The Trial is a novel by Franz Kafka, first published in 1925. One of Kafka’s best-known works, it tells the story of a man arrested and prosecuted by a remote, inaccessible authority, with the nature of his crime never revealed either to him or the reader.

The theme developed a familiar ring to it following the imprisonment of “enemy combatants” in Guantanamo.  Echoes of such places come from another Kafka story, “In the Penal Colony”, where everyone is guilty simply because they’re there. If they weren’t guilty, they wouldn’t be there.

This was the kind of assumption made by the torturers at Abu Ghraib or the jailers in secret CIA prisons around the world or the guards at Guantanamo.  You can be sentenced without trial or defence.

Abu Ghraib prison guard showing off his tattoo

“In the Penal Colony” describes the last use of an elaborate torture and execution device that carves the sentence of the condemned prisoner on his skin in a script before letting him die, all in the course of twelve hours.

“It’s a remarkable piece of apparatus,” says the officer “In the Penal Colony” to the explorer and surveyed with a certain air of admiration of the apparatus which was after all quite familiar to him.

“In any case, the condemned man looked so like a submissive dog that one might have thought he could be left to run free on the surrounding hills and would only need to be whistled for when the execution was due to begin,” says the story’s narrator”

One can easily imagine the jailers at Abu Ghraib making such psycho comments as they attached electric wires to their prisoners’ fingers or forcing a prisoner to remain nude while dogs attacked him.

That was when cell phones and camcorders made it possible to record the sick psychotic joys of torturing for jailers or their remote commandants.

As for commandants, G W Bush recalls in his memoir that when the CIA asked him whether they could proceed with waterboarding of Khalid Sheik Mohammed, the alleged plotter of the 9/11 attacks, Bush replied “Damn right,” reported The Washington Post.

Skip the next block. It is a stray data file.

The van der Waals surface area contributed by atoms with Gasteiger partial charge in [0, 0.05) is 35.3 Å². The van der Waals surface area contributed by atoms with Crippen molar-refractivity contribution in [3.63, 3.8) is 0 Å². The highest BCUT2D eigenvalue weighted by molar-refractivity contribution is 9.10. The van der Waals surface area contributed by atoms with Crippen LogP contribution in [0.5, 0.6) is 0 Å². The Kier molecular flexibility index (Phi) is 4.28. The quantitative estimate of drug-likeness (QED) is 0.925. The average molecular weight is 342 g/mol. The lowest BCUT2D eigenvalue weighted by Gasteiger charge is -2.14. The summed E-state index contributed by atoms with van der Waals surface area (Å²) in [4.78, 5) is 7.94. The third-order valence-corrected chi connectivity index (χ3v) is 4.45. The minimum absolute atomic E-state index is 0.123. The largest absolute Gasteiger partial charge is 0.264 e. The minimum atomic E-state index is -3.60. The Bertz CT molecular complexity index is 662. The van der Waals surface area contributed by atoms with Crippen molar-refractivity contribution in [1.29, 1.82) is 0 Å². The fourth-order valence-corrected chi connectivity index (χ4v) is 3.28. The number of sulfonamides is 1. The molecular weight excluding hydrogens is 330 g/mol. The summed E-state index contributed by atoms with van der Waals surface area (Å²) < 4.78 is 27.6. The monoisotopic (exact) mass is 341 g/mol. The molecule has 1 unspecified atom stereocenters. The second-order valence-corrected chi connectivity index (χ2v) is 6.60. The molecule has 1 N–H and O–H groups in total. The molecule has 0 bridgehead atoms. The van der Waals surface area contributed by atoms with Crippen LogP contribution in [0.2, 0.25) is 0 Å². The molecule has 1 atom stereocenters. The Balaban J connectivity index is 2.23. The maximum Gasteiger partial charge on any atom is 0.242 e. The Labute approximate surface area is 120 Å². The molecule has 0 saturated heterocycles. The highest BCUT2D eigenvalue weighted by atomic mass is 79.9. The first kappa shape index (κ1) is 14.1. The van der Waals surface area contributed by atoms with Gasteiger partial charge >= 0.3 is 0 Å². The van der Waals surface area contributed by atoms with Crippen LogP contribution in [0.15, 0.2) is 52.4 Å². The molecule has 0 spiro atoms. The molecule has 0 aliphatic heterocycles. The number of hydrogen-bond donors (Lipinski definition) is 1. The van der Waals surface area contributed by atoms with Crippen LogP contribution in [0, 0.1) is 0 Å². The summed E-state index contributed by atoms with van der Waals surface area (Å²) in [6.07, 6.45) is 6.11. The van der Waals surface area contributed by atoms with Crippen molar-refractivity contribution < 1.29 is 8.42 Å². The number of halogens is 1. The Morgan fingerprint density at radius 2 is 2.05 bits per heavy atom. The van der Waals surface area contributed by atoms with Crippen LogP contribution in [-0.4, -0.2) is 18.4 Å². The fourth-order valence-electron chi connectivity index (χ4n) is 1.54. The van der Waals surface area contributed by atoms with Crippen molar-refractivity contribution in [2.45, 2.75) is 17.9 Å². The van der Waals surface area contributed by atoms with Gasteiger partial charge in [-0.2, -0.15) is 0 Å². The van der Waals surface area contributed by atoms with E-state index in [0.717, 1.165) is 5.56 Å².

It’s Kafkaesque to imagine this scenario in Guantanamo as they set up the waterboard to nearly drown their captives. CIA interrogators used the controversial waterboarding technique 183 times on Khalid Sheikh Mohammed.

Former Vice President Dick Cheney has also acknowledged supporting torture. “I was a big supporter of waterboarding,” he boasted in a television interview in February.

Illustration by: Matt Mahurin

One must wonder whether they were enjoying, like Kafka’s officer or commandant, remote thoughts about their minions inflicting pain on untried “enemy combatants”.

On November 5th Al Jazeera reported that Council members in Geneva, Switzerland, levelled a barrage of criticisms at the US administration calling for the closure of the Guantanamo Bay prison and for investigations into alleged torture by US troops abroad.

Torturing untried prisoners is by no means an exclusive province of America. On November 6th, the New York Times reported that a lawyer for 200 Iraqis demanded a public inquiry into what they described as brutal mistreatment by British soldiers in a secret detention centre near Basra.

The lawyer “told the High Court in London on Friday that the abuse amounted to ‘Britain’s Abu Ghraib.’ The assertion was buttressed with video recordings.”

Echoes of Kafka, Abu Ghraib, Guantanamo and the CIA’s black holes of extraordinary rendition reverberate from the UK.

The US administration continues to deny that torture is torture. “Let there be no doubt, the United States does not torture and it will not torture,” says Harold Koh, legal adviser at the US State Department.

Kafka should be a must read for all government officials, prison staff, members of the military and responsible citizens.

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